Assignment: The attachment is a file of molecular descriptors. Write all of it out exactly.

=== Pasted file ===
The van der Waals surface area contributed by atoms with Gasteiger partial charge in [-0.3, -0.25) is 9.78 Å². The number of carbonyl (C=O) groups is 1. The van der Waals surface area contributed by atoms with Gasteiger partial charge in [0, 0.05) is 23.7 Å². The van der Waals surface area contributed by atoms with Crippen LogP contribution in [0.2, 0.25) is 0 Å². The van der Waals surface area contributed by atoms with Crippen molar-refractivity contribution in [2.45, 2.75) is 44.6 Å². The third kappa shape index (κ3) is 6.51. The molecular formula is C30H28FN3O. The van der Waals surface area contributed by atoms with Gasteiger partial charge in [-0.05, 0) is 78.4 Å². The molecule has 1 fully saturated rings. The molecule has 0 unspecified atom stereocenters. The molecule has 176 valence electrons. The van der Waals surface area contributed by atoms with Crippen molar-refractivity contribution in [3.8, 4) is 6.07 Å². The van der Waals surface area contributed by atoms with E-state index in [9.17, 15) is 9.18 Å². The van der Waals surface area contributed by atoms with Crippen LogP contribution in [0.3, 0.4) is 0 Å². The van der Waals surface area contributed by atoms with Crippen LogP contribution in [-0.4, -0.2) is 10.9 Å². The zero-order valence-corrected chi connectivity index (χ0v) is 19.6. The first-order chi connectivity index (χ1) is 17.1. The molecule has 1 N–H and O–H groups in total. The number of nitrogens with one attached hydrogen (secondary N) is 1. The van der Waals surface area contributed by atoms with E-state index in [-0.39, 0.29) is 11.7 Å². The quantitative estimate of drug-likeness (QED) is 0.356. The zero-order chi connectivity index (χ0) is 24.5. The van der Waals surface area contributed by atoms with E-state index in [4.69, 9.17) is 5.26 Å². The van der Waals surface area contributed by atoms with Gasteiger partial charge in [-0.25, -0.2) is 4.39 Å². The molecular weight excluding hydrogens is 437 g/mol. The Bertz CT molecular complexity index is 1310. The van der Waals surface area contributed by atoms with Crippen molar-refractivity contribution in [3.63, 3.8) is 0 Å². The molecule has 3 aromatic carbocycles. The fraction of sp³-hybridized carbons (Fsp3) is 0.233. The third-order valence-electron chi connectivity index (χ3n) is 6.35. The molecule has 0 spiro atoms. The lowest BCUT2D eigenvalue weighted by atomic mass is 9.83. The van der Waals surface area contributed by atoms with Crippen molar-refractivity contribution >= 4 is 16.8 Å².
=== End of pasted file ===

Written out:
The van der Waals surface area contributed by atoms with Gasteiger partial charge in [-0.3, -0.25) is 9.78 Å². The number of carbonyl (C=O) groups is 1. The van der Waals surface area contributed by atoms with Gasteiger partial charge in [0, 0.05) is 23.7 Å². The van der Waals surface area contributed by atoms with Crippen LogP contribution in [0.2, 0.25) is 0 Å². The van der Waals surface area contributed by atoms with Crippen molar-refractivity contribution in [2.45, 2.75) is 44.6 Å². The third kappa shape index (κ3) is 6.51. The molecular formula is C30H28FN3O. The van der Waals surface area contributed by atoms with Gasteiger partial charge in [-0.05, 0) is 78.4 Å². The molecule has 1 fully saturated rings. The molecule has 0 unspecified atom stereocenters. The molecule has 176 valence electrons. The van der Waals surface area contributed by atoms with Crippen molar-refractivity contribution in [3.8, 4) is 6.07 Å². The van der Waals surface area contributed by atoms with E-state index in [9.17, 15) is 9.18 Å². The van der Waals surface area contributed by atoms with Crippen LogP contribution in [0.3, 0.4) is 0 Å². The van der Waals surface area contributed by atoms with Crippen LogP contribution in [-0.4, -0.2) is 10.9 Å². The zero-order valence-corrected chi connectivity index (χ0v) is 19.6. The first-order chi connectivity index (χ1) is 17.1. The molecule has 1 N–H and O–H groups in total. The number of nitrogens with one attached hydrogen (secondary N) is 1. The van der Waals surface area contributed by atoms with E-state index in [-0.39, 0.29) is 11.7 Å². The quantitative estimate of drug-likeness (QED) is 0.356. The zero-order chi connectivity index (χ0) is 24.5. The van der Waals surface area contributed by atoms with E-state index in [4.69, 9.17) is 5.26 Å². The van der Waals surface area contributed by atoms with Gasteiger partial charge in [-0.25, -0.2) is 4.39 Å². The molecular weight excluding hydrogens is 437 g/mol. The Bertz CT molecular complexity index is 1310. The van der Waals surface area contributed by atoms with Crippen molar-refractivity contribution in [3.63, 3.8) is 0 Å². The molecule has 3 aromatic carbocycles. The fraction of sp³-hybridized carbons (Fsp3) is 0.233. The third-order valence-electron chi connectivity index (χ3n) is 6.35. The molecule has 0 spiro atoms. The lowest BCUT2D eigenvalue weighted by atomic mass is 9.83. The van der Waals surface area contributed by atoms with Crippen molar-refractivity contribution >= 4 is 16.8 Å².